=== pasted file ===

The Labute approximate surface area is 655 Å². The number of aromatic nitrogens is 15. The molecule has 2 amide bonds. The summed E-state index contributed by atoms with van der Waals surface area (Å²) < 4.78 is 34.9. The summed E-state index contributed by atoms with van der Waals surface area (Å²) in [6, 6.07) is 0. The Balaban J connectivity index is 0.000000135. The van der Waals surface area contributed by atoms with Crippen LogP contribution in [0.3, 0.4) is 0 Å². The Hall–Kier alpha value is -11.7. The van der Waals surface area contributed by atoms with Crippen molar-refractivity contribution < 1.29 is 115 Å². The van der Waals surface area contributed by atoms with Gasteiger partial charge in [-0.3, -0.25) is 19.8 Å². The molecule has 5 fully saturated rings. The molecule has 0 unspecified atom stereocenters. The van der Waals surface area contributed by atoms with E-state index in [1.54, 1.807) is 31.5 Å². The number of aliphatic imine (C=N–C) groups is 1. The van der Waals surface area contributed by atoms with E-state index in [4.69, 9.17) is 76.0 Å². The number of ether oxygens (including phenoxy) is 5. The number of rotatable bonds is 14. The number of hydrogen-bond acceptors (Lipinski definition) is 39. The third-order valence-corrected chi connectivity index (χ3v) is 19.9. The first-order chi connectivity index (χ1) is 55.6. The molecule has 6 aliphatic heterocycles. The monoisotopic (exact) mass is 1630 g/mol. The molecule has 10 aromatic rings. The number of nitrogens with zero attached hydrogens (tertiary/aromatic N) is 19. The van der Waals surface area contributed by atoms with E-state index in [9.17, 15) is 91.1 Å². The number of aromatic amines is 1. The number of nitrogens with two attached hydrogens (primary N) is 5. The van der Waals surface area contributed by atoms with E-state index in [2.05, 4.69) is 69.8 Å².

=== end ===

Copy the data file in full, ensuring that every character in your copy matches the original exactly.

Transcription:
The Labute approximate surface area is 655 Å². The number of aromatic nitrogens is 15. The molecule has 2 amide bonds. The summed E-state index contributed by atoms with van der Waals surface area (Å²) < 4.78 is 34.9. The summed E-state index contributed by atoms with van der Waals surface area (Å²) in [6, 6.07) is 0. The Balaban J connectivity index is 0.000000135. The van der Waals surface area contributed by atoms with Crippen LogP contribution in [0.3, 0.4) is 0 Å². The Hall–Kier alpha value is -11.7. The van der Waals surface area contributed by atoms with Crippen molar-refractivity contribution < 1.29 is 115 Å². The van der Waals surface area contributed by atoms with Gasteiger partial charge in [-0.3, -0.25) is 19.8 Å². The molecule has 5 fully saturated rings. The molecule has 0 unspecified atom stereocenters. The van der Waals surface area contributed by atoms with E-state index in [1.54, 1.807) is 31.5 Å². The number of aliphatic imine (C=N–C) groups is 1. The van der Waals surface area contributed by atoms with E-state index in [4.69, 9.17) is 76.0 Å². The number of ether oxygens (including phenoxy) is 5. The number of rotatable bonds is 14. The number of hydrogen-bond acceptors (Lipinski definition) is 39. The third-order valence-corrected chi connectivity index (χ3v) is 19.9. The first-order chi connectivity index (χ1) is 55.6. The molecule has 6 aliphatic heterocycles. The monoisotopic (exact) mass is 1630 g/mol. The molecule has 10 aromatic rings. The number of nitrogens with zero attached hydrogens (tertiary/aromatic N) is 19. The van der Waals surface area contributed by atoms with E-state index in [9.17, 15) is 91.1 Å². The number of aromatic amines is 1. The number of nitrogens with two attached hydrogens (primary N) is 5. The van der Waals surface area contributed by atoms with E-state index in [2.05, 4.69) is 69.8 Å².